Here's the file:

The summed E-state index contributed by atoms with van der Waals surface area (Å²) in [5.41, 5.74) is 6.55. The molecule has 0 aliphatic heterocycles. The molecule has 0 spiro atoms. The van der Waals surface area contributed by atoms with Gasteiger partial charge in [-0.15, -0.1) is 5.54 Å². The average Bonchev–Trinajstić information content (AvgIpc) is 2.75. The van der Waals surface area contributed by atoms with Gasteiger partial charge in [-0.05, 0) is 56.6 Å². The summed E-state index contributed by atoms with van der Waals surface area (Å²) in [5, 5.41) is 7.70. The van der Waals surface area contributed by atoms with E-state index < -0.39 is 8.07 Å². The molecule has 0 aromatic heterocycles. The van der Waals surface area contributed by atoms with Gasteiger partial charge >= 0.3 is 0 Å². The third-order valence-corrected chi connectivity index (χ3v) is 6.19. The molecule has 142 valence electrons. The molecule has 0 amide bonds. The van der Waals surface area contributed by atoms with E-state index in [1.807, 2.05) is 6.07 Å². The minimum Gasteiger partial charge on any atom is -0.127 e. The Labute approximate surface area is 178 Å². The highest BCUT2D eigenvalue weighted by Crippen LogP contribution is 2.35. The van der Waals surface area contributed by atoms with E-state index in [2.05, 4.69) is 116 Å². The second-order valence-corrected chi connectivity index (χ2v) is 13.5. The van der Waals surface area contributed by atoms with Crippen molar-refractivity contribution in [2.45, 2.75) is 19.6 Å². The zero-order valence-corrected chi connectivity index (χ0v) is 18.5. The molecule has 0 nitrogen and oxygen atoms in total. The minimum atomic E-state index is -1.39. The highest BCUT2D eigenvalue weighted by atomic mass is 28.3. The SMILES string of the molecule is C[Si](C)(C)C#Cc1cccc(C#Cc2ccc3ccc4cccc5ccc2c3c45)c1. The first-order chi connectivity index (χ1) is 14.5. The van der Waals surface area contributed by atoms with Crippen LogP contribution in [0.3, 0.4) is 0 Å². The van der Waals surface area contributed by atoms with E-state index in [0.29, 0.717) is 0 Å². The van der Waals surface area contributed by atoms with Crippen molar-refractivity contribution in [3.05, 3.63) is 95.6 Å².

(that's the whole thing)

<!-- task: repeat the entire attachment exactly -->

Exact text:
The summed E-state index contributed by atoms with van der Waals surface area (Å²) in [5.41, 5.74) is 6.55. The molecule has 0 aliphatic heterocycles. The molecule has 0 spiro atoms. The van der Waals surface area contributed by atoms with Gasteiger partial charge in [-0.15, -0.1) is 5.54 Å². The average Bonchev–Trinajstić information content (AvgIpc) is 2.75. The van der Waals surface area contributed by atoms with Gasteiger partial charge in [-0.05, 0) is 56.6 Å². The summed E-state index contributed by atoms with van der Waals surface area (Å²) in [5, 5.41) is 7.70. The van der Waals surface area contributed by atoms with E-state index < -0.39 is 8.07 Å². The molecule has 0 aromatic heterocycles. The van der Waals surface area contributed by atoms with Gasteiger partial charge >= 0.3 is 0 Å². The third-order valence-corrected chi connectivity index (χ3v) is 6.19. The molecule has 142 valence electrons. The molecule has 0 amide bonds. The van der Waals surface area contributed by atoms with E-state index in [1.807, 2.05) is 6.07 Å². The minimum Gasteiger partial charge on any atom is -0.127 e. The Labute approximate surface area is 178 Å². The highest BCUT2D eigenvalue weighted by Crippen LogP contribution is 2.35. The van der Waals surface area contributed by atoms with E-state index in [2.05, 4.69) is 116 Å². The second-order valence-corrected chi connectivity index (χ2v) is 13.5. The van der Waals surface area contributed by atoms with Crippen molar-refractivity contribution in [2.45, 2.75) is 19.6 Å². The zero-order valence-corrected chi connectivity index (χ0v) is 18.5. The molecule has 0 nitrogen and oxygen atoms in total. The minimum atomic E-state index is -1.39. The highest BCUT2D eigenvalue weighted by atomic mass is 28.3. The SMILES string of the molecule is C[Si](C)(C)C#Cc1cccc(C#Cc2ccc3ccc4cccc5ccc2c3c45)c1. The first-order chi connectivity index (χ1) is 14.5. The van der Waals surface area contributed by atoms with Crippen LogP contribution in [0.3, 0.4) is 0 Å². The van der Waals surface area contributed by atoms with E-state index in [0.29, 0.717) is 0 Å². The van der Waals surface area contributed by atoms with Crippen molar-refractivity contribution in [3.05, 3.63) is 95.6 Å².